North Korea says it’s ready to deploy, mass-produce new missile
TOKYO — North Korea said Monday it is ready to start mass-producing a new medium-range missile after a weekend test-launch confirmed its combat readiness.
It called the missile, capable of reaching Japan and major U.S. military bases there, an “answer” to U.S. President Donald Trump’s policies.
The solid-fuel Pukguksong-2 missile flew about 500 kilometers (310 miles) and reached a height of 560 kilometers (350 miles) on Sunday before plunging into the Pacific Ocean. North Korea’s media said more missiles will be launched in the future.
Trump, traveling in Saudi Arabia and Israel, had no immediate public comment.
North Korean leader Kim Jong Un ordered the launch and watched from an observation post, state media reported Monday. The Korea Central News Agency said the test verified technical aspects of the weapon system and examined its “adaptability under various battle conditions” before it is deployed to military units.
Kim reportedly said the launch was a success, “approved the deployment of this weapon system for action” and said that it should “be rapidly mass-produced.”
North Korea has significantly speeded up its missile tests over the past year or so and appears to be making tangible progress toward developing an arsenal that poses a threat to South Korea and Japan — which together host about 80,000 U.S. troops — and developing an intercontinental ballistic missile capable of reaching the mainland United States.
It’s moving ahead with its nuclear weapons program as well.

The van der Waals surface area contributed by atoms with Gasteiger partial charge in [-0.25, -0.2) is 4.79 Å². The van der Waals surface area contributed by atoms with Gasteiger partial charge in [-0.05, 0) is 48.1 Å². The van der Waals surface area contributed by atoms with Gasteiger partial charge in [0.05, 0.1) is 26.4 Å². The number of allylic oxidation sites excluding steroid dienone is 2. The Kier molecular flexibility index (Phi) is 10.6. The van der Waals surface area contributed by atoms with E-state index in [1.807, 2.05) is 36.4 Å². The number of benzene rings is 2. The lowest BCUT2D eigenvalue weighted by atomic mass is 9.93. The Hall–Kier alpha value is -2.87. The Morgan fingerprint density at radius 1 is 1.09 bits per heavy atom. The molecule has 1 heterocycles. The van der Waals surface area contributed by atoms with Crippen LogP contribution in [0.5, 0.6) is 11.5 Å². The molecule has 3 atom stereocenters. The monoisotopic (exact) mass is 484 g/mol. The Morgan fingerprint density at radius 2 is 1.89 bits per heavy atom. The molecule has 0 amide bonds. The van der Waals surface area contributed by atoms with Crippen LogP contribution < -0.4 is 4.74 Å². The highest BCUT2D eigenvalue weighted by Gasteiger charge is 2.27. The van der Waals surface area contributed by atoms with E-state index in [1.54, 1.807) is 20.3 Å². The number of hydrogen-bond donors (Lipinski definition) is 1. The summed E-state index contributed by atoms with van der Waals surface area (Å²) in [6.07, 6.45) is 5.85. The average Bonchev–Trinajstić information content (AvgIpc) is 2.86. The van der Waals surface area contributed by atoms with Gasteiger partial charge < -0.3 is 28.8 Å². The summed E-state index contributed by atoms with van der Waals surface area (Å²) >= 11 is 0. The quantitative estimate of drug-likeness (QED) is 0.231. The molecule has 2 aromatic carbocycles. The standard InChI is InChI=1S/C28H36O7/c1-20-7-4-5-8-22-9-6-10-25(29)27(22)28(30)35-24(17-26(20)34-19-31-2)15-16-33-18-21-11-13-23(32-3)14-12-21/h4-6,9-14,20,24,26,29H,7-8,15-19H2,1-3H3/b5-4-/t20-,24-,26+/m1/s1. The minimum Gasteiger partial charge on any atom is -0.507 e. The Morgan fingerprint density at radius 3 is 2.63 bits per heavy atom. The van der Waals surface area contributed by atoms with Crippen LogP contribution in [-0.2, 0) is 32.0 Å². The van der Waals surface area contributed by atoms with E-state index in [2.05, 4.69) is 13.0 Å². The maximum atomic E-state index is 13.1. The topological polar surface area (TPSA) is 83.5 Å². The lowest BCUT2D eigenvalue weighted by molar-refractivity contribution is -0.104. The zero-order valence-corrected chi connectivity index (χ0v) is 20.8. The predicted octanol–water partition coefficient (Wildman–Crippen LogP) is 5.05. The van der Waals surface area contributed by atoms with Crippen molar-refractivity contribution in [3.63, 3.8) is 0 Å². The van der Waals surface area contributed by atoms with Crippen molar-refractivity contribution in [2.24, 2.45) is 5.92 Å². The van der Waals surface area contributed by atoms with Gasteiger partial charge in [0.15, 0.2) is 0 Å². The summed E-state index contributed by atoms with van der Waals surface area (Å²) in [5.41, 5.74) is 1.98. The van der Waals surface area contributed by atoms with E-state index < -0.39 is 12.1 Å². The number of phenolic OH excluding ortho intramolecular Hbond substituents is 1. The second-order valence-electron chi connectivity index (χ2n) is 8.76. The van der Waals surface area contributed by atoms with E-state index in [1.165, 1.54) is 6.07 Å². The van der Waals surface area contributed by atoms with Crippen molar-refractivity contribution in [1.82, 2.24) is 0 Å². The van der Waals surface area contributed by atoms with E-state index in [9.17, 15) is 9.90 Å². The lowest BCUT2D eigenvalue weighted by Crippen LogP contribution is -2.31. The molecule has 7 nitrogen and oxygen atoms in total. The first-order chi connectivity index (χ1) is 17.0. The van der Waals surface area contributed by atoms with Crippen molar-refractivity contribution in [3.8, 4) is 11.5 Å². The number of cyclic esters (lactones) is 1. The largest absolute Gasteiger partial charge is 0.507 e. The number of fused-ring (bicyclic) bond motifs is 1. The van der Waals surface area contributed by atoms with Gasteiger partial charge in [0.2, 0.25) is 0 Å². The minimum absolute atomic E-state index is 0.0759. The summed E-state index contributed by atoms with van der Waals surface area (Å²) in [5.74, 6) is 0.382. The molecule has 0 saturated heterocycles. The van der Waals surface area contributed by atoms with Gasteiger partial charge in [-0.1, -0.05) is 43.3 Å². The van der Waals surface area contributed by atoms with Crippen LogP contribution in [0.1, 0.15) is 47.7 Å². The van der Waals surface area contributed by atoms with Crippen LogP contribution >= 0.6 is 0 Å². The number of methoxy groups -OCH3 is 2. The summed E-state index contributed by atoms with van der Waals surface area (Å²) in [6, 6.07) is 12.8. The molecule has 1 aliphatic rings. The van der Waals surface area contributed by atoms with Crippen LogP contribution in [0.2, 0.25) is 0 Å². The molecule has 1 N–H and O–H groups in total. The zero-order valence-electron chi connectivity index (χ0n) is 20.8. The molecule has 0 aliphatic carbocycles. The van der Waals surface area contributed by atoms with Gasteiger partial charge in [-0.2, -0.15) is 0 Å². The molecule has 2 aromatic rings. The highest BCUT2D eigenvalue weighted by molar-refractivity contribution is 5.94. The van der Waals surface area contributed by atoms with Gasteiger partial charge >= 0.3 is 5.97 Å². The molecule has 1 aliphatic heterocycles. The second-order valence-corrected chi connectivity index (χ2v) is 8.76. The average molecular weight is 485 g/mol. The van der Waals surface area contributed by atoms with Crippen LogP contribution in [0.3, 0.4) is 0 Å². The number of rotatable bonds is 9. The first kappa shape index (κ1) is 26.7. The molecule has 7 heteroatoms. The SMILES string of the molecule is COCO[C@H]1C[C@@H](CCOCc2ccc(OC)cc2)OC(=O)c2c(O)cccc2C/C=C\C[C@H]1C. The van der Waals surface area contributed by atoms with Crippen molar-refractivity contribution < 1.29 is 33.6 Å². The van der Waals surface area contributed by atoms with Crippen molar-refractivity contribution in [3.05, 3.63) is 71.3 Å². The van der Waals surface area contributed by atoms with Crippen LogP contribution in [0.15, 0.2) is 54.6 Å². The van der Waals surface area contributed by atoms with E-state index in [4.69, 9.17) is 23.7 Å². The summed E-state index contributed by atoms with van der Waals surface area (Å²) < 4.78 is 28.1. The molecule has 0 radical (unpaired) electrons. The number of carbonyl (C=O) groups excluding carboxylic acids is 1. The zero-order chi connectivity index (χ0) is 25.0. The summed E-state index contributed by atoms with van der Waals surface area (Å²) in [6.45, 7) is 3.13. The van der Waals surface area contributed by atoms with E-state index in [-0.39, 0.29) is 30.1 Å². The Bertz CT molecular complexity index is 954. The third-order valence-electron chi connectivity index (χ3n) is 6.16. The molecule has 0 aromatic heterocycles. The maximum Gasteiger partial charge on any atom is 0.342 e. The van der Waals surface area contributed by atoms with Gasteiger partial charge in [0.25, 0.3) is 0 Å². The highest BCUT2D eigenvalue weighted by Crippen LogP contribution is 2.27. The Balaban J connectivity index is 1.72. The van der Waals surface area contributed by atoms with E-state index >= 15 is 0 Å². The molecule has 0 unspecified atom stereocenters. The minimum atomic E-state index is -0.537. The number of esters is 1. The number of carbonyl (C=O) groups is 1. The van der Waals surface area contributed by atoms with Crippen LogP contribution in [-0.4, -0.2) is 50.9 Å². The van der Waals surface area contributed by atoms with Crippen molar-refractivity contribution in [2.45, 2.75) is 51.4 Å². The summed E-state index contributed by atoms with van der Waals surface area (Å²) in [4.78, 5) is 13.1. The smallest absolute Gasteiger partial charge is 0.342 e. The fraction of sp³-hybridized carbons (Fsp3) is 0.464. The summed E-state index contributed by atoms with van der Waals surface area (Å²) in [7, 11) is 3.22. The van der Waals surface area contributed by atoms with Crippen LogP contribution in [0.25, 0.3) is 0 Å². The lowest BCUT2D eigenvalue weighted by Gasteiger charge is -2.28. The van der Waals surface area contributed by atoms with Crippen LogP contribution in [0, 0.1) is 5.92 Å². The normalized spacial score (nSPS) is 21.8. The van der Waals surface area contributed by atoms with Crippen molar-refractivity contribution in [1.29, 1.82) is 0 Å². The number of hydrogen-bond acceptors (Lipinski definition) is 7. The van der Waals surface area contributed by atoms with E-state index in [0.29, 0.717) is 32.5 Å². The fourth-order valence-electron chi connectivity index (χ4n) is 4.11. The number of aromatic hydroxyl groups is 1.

North Korea conducted two nuclear tests last year. It claims one was a hydrogen bomb and the other device created a more powerful explosion than any it has previously tested. Satellite imagery suggests it could be ready to conduct its next test — which would be its sixth — at virtually any time.
North Korea’s often-stated goal is to perfect a nuclear warhead that it can put on a missile capable of hitting Washington or other U.S. cities.
Its state media, meanwhile, have stepped up their calls for even more missile launches because of what the government says is an increasingly hostile policy from President Trump.
“The Trump administration would be well advised to lend an ear to the voices of concern that are heard from the U.S. and the international community,” North Korea’s Minju Joson newspaper said in a commentary Sunday. “Many more ‘Juche weapons’ capable of striking the U.S. will be launched from this land. This is the DPRK’s answer to the Trump administration.’”
“Juche,” in this usage, refers to domestically produced and DPRK is short for the North’s official name, the Democratic People’s Republic of Korea.
In an interview with “Fox News Sunday,” U.S. Secretary of State Rex Tillerson said the ongoing testing is “disappointing” and “disturbing.”
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